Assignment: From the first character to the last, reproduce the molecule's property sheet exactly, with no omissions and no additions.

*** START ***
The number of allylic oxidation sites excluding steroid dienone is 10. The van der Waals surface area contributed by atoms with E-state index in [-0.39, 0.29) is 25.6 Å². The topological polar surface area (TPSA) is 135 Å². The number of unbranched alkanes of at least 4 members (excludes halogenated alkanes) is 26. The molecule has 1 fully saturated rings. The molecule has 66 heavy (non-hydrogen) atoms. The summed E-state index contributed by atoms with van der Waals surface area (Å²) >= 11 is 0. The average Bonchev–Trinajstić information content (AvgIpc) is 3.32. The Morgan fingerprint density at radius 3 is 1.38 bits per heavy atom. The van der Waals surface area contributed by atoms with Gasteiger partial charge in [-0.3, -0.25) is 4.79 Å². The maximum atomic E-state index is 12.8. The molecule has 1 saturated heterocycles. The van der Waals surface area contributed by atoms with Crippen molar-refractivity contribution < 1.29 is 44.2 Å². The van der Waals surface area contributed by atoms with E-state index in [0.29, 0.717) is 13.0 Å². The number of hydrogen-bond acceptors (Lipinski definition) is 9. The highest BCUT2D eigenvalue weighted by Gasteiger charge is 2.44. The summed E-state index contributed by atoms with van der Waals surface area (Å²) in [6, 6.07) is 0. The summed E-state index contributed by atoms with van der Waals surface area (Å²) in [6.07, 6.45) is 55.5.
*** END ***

The number of allylic oxidation sites excluding steroid dienone is 10. The van der Waals surface area contributed by atoms with E-state index in [-0.39, 0.29) is 25.6 Å². The topological polar surface area (TPSA) is 135 Å². The number of unbranched alkanes of at least 4 members (excludes halogenated alkanes) is 26. The molecule has 1 fully saturated rings. The molecule has 66 heavy (non-hydrogen) atoms. The summed E-state index contributed by atoms with van der Waals surface area (Å²) >= 11 is 0. The average Bonchev–Trinajstić information content (AvgIpc) is 3.32. The Morgan fingerprint density at radius 3 is 1.38 bits per heavy atom. The van der Waals surface area contributed by atoms with Gasteiger partial charge in [-0.3, -0.25) is 4.79 Å². The maximum atomic E-state index is 12.8. The molecule has 1 saturated heterocycles. The van der Waals surface area contributed by atoms with Crippen molar-refractivity contribution < 1.29 is 44.2 Å². The van der Waals surface area contributed by atoms with E-state index in [0.29, 0.717) is 13.0 Å². The number of hydrogen-bond acceptors (Lipinski definition) is 9. The highest BCUT2D eigenvalue weighted by Gasteiger charge is 2.44. The summed E-state index contributed by atoms with van der Waals surface area (Å²) in [6, 6.07) is 0. The summed E-state index contributed by atoms with van der Waals surface area (Å²) in [6.07, 6.45) is 55.5.